In our view, defining and quantifying the world’s remaining wilderness and its values call for more concerted efforts towards consensus. To inform conservation policy, concerned scientists and agencies should look beyond their own criteria, measures and thresholds for identifying ‘intact’ ecosystems (see J. E. M. Watson et al. Nature 563, 27–30; 2018).
Specifically, a map of valued natural regions should include all wild lands generally judged to be important — such as New Guinea’s Foja Mountains (Nature 439, 774; 2006) and the Congo Basin’s Cuvette Centrale, with its near-pristine peatlands (G. C. Dargie et al. Nature 542, 86–90; 2017). Otherwise, policymakers might wrongly infer that omitted areas are tainted by human presence and no longer worth protecting.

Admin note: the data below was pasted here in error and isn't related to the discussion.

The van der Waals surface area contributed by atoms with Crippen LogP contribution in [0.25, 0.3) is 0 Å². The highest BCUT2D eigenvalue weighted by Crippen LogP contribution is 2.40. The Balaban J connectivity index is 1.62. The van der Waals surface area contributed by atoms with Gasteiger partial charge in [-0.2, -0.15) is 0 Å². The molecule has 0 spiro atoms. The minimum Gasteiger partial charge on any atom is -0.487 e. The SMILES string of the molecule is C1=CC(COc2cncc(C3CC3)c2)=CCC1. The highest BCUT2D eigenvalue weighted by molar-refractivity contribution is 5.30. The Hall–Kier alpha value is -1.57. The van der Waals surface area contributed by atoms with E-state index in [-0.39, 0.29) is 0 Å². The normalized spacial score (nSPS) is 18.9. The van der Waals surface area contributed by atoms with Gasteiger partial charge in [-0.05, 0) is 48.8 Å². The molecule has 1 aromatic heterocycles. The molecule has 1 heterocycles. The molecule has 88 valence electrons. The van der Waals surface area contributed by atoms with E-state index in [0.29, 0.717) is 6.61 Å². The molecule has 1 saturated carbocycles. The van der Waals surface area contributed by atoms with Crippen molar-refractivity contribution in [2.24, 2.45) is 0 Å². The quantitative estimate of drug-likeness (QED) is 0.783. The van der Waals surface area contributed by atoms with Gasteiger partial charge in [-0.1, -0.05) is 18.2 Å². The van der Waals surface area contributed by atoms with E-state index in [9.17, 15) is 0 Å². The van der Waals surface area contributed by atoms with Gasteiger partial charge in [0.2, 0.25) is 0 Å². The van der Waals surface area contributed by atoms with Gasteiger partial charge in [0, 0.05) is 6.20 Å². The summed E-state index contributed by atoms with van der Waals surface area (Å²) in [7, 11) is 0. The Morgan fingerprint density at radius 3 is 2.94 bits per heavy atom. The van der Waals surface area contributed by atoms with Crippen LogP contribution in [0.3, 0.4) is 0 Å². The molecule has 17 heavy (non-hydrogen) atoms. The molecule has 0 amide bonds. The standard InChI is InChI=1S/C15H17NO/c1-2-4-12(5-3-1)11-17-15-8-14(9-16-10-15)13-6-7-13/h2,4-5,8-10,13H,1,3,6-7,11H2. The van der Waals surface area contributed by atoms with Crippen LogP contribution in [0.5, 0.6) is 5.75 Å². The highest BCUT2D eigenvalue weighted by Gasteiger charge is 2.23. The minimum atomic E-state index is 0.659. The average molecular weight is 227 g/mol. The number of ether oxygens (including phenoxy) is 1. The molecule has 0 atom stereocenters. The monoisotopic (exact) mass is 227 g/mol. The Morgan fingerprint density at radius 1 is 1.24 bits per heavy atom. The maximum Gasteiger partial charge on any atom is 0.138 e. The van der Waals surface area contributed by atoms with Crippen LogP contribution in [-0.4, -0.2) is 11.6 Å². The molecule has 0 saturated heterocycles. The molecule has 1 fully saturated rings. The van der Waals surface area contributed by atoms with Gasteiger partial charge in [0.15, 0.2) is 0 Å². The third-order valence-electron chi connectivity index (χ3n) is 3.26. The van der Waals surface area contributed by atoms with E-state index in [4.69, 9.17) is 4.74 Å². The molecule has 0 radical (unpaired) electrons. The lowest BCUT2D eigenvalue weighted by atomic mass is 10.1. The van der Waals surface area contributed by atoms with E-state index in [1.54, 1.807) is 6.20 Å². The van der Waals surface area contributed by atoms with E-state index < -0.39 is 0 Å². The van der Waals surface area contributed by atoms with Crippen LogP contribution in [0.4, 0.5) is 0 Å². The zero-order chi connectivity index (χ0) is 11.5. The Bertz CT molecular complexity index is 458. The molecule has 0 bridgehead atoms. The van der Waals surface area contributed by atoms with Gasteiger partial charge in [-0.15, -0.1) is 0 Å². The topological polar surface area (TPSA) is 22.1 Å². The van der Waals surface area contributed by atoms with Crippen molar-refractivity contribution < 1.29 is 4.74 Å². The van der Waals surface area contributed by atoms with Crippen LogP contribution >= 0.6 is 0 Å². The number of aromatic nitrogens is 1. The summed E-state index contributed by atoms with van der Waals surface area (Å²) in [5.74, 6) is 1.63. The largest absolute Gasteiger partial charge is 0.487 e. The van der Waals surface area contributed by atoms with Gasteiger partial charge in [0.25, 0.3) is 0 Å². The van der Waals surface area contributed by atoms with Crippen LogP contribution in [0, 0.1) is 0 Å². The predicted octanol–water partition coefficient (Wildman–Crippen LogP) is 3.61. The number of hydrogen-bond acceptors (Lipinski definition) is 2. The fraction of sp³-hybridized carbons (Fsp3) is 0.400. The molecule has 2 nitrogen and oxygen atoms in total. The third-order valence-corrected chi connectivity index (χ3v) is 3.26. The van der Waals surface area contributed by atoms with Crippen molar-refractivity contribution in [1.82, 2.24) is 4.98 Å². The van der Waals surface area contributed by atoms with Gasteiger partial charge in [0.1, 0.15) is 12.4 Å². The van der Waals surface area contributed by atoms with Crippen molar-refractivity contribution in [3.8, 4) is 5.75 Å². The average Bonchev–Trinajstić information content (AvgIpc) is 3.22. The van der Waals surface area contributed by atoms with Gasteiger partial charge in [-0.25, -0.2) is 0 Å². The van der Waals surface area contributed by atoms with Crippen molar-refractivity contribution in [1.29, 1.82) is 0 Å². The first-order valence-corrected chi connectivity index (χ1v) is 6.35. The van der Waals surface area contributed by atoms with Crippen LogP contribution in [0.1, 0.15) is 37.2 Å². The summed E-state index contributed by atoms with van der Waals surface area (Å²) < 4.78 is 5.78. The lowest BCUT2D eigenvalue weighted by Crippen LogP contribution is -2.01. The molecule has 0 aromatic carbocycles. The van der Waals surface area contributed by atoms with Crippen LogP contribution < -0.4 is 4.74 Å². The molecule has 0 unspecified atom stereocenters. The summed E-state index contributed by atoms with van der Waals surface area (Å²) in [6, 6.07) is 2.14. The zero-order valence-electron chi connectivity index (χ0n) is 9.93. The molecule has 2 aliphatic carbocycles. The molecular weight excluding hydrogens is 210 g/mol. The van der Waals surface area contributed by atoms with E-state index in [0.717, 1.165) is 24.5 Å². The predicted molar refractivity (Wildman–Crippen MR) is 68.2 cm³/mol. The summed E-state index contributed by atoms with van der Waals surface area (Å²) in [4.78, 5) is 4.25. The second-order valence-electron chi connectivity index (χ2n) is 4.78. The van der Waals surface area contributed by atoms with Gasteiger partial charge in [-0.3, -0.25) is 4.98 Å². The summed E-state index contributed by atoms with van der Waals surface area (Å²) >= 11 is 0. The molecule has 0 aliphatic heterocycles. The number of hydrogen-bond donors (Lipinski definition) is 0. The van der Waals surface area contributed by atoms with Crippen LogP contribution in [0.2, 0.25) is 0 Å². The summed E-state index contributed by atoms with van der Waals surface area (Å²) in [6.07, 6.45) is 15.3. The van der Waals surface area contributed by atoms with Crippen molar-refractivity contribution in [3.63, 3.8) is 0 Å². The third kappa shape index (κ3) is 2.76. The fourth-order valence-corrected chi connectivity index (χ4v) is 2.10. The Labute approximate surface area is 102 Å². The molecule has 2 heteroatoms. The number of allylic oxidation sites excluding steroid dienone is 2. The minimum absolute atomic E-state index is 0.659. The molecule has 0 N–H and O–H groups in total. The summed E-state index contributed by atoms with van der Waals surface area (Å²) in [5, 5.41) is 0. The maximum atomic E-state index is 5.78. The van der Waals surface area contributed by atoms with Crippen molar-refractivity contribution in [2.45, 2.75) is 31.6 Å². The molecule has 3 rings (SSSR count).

Conservation is a societal goal, and broad agreement on what is worth conserving is a necessary basis for action. Some might want vast empty spaces; others will want smaller, value-rich ones. If wilderness is to remain broadly inspirational and beneficial, we need an inclusive approach to identifying and promoting the requisite goals and actions.
Nature 565, 429 (2019)